34. 34. Time-Fillers: Create more tasks than you think you have time to complete just incase someone finishes early. Every minute with a participant is an opportunity to learn something.
  35. 35. Visual Aids: If you’re worried that revealing the name of something will bias the results, consider showing the participant a picture instead.
  36. 36. Visual Aid Example: A friend of yours uses on of these to make baby food, so you’d like to buy one...
  37. 37. Alternating Tasks/Prototypes: Depending on what you’re testing, you may need to alternate tasks. Participants are learning the interface as they go, so the last task may always be the easiest to accomplish unless you alternate them.
  38. 38. Interview-based vs. Predefined Tasks
  39. 39. Interview-based Tasks 1. Interview participant about how they use the product. 2. Use the answers given in the interview to create tasks on the fly. When in doubt just ask,“what was the last thing you did when you used this product? Can you show me?”
  40. 40. Plan Study Define participants
  41. 41. Demographics
  42. 42. Cover all user groups - Prospective as well as existing users
  43. 43. Be specific and get buy-in from stakeholders!
  44. 44. Recruiting Options
  45. 45. Do ItYourself
  46. 46. Hire a recruiter Warning: It’s never this easy!
  47. 47. Live-intercept Study
  48. 48. How many to test?
  49. 49. Source: Jakob Nielsen
  50. 50. Budget Allocation What NOT to do... 1 Round of Testing
  51. 51. Budget Allocation What you SHOULD do... Round 1 Round 2 Round 3 Design Iteration Design Iteration
  52. 52. What to pay participants?
  53. 53. Plan Study define testing method
  54. 54. Vs. Remote vs. In-person Testing
  55. 55. Remote Testing Pros & Cons Participants stay in their native environment. Accessible to a larger & more diverse pool of participants. Recruiting is easier. Less no shows & easier last minute replacements. Opportunity to gather ethnographic data. Cost & time savings. No travel & lab rental fees. Easier for observers to “attend” a session. Risk of compromising data because the participant is using a foreign PC is removed. Pros: Can’t see the user’s facial expressions. Can’t see if the user is using peripheral devices. Dependent on an Internet connection. Can only recruit participants with a high- speed Internet connection. Cons:
  56. 56. Remote Testing Tools • GoToMeeting • WebEx • Adobe Connect • Join.me • Many more...
  57. 57. Remote Testing Tips • If using a cordless phone, have multiple handsets charged and ready • Use a phone recording controller • Use as few tools as possible • Back up, back up, back up! • USB Modem • Screen sharing backup
  58. 58. • Create a test meeting to make sure the participant can connect beforehand • Instruct participants to log on early and use a landline (noVOIP) • Turn off entry/exit chimes for conference call • Allow only one observer to chat to you • Use a separate chat/IM client
  59. 59. Unmoderated vs. Moderated Testing
  60. 60. What is Unmoderated Remote Testing?
  61. 61. Unmoderated Testing Tools (There are a lot!)
  62. 62. We Won’t Talk About...
  63. 63. We Will Talk About...
  64. 64. Has Anyone Here Used These Tools Before?
  65. 65. WhatYou Can Learn (Depends on the tool and how you use it!)
  66. 66. Web Analytics Image source: http://www.hiero.com/web-analytics.html
  67. 67. Task Completion Rates Image source: Loop11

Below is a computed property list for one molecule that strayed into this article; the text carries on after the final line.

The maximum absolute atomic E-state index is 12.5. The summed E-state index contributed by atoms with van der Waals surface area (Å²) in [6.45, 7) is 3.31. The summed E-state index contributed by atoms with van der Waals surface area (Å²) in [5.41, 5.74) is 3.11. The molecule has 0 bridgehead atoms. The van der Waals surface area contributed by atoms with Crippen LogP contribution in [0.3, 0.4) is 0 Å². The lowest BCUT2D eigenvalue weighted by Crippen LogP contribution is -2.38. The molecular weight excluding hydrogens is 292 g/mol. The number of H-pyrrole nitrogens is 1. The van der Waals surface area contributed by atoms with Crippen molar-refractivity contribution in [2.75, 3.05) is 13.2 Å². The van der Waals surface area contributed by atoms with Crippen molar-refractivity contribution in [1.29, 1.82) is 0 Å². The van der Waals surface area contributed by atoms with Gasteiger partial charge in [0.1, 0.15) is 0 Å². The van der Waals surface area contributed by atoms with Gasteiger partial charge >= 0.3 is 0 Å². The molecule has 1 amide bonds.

68. 68. Number of Clicks/ Clickstream Image source: Userlytics
  69. 69. Time on Task/Page Image source: http://blog.usabilla.com/underdogs-beat-expedia-in-usability-test/
  70. 70. Satisfaction Ratings/ Opinion Rankings Image source: http://wikidoc.org/index.php/Pain It is simple to use: Strongly Disagree ---1---2---3---4---5---6---7 Strongly Agree
  71. 71. True Intent Image source: http://ethnio.com/images/live_screener_example_page1.jpg
  72. 72. In-context Feedback Image source: Loop11 “...I’m only offered a search by model number. How ridiculous.” “...I would like to see the products availability and delivery/ shipping information listed.”
  73. 73. How Actionable is the Data? (Depends on the questions you ask!)
  74. 74. Conducting Unmoderated Remote Usability Tests
  75. 75. Process 1. Define the study 2. Recruit participants 3. Launch test and send email invites 4. Analyze results 3. Run a Pilot test! > 4 / 5 /
  76. 76. Benefits
  77. 77. Test hundreds of people simultaneously while keeping them in their own natural environment.
  78. 78. Test multiple websites simultaneously.
  79. 79. Reduced costs... depending on the tool you use.
  80. 80. Great way to plant the seed of UCD methodologies and introduce usability testing into a company. UX
  81. 81. Fewer logistics to manage and no need to worry about no-shows and getting last-minute replacements.
  82. 82. Fast Results
  83. 83. Drawbacks
  84. 84. Nothing beats watching participants in real time and being able to ask probing questions about what they are doing as it’s happening.
  85. 85. Some participants may only be interested in earning the honorarium you’ve provided as an incentive. $$$
  86. 86. You cannot conduct interview-based tasks.
  87. 87. It is simple to use: Strongly Disagree ---1---2---3---4---5---6---7 Strongly Agree Image source: http://www.hiero.com/web-analytics.html What participants report on surveys can be very different in comparison to what they actually do.
  88. 88. Image source: http://www.hiero.com/web-analytics.html It’s possible for participants to think they’ve successfully completed a task when they haven’t.
  89. 89. Image source: http://www.hiero.com/web-analytics.html Does it matter if it took someone longer to complete a task?
  90. 90. When to Conduct Automated Testing?
  91. 91. Not a replacement for moderated testing or research. Best used to compliment your qualitative research.
  92. 92. Unmoderated Testing Tools (A closer look...)
  93. 93. Automated Testing Tools with Recruiting Panels
  94. 94. The danger... I wonder how a real customer would actually use this website? Panelist